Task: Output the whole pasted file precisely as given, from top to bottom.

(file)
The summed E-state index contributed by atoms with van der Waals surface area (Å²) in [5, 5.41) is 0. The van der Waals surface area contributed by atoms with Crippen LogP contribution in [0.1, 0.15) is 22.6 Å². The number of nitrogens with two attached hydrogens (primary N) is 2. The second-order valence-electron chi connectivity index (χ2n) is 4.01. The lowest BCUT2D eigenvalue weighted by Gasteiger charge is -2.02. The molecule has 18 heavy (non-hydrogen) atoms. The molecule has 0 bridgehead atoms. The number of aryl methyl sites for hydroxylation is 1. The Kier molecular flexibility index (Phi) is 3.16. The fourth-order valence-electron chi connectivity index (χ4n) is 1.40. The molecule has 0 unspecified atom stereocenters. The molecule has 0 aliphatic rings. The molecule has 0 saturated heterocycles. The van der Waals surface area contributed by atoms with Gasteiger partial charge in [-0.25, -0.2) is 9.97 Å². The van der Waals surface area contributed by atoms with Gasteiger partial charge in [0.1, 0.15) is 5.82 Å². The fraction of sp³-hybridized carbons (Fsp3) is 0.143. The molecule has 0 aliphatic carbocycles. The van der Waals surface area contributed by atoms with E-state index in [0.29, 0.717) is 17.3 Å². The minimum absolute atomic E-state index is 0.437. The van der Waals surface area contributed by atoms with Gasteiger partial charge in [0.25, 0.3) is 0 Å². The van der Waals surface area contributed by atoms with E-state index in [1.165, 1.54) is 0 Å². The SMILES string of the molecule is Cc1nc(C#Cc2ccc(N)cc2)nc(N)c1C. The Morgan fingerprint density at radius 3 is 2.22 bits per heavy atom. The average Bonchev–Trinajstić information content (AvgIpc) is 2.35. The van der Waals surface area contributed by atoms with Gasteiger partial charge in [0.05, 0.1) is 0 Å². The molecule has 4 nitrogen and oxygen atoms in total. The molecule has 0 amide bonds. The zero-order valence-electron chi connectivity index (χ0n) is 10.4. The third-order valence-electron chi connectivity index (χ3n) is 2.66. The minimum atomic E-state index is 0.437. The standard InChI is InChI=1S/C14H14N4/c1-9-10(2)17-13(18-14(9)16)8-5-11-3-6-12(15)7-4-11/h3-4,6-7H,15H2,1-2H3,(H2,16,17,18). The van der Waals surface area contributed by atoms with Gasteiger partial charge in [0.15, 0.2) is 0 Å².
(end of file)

The summed E-state index contributed by atoms with van der Waals surface area (Å²) in [5, 5.41) is 0. The van der Waals surface area contributed by atoms with Crippen LogP contribution in [0.1, 0.15) is 22.6 Å². The number of nitrogens with two attached hydrogens (primary N) is 2. The second-order valence-electron chi connectivity index (χ2n) is 4.01. The lowest BCUT2D eigenvalue weighted by Gasteiger charge is -2.02. The molecule has 18 heavy (non-hydrogen) atoms. The molecule has 0 bridgehead atoms. The number of aryl methyl sites for hydroxylation is 1. The Kier molecular flexibility index (Phi) is 3.16. The fourth-order valence-electron chi connectivity index (χ4n) is 1.40. The molecule has 0 unspecified atom stereocenters. The molecule has 0 aliphatic rings. The molecule has 0 saturated heterocycles. The van der Waals surface area contributed by atoms with Gasteiger partial charge in [-0.25, -0.2) is 9.97 Å². The van der Waals surface area contributed by atoms with Gasteiger partial charge in [0.1, 0.15) is 5.82 Å². The fraction of sp³-hybridized carbons (Fsp3) is 0.143. The molecule has 0 aliphatic carbocycles. The van der Waals surface area contributed by atoms with E-state index in [0.29, 0.717) is 17.3 Å². The minimum absolute atomic E-state index is 0.437. The van der Waals surface area contributed by atoms with Gasteiger partial charge in [0.25, 0.3) is 0 Å². The van der Waals surface area contributed by atoms with E-state index in [1.165, 1.54) is 0 Å². The SMILES string of the molecule is Cc1nc(C#Cc2ccc(N)cc2)nc(N)c1C. The Morgan fingerprint density at radius 3 is 2.22 bits per heavy atom. The average Bonchev–Trinajstić information content (AvgIpc) is 2.35. The van der Waals surface area contributed by atoms with Gasteiger partial charge in [0.05, 0.1) is 0 Å². The molecule has 4 nitrogen and oxygen atoms in total. The molecule has 0 amide bonds. The zero-order valence-electron chi connectivity index (χ0n) is 10.4. The third-order valence-electron chi connectivity index (χ3n) is 2.66. The minimum atomic E-state index is 0.437. The standard InChI is InChI=1S/C14H14N4/c1-9-10(2)17-13(18-14(9)16)8-5-11-3-6-12(15)7-4-11/h3-4,6-7H,15H2,1-2H3,(H2,16,17,18). The van der Waals surface area contributed by atoms with Gasteiger partial charge in [0.15, 0.2) is 0 Å².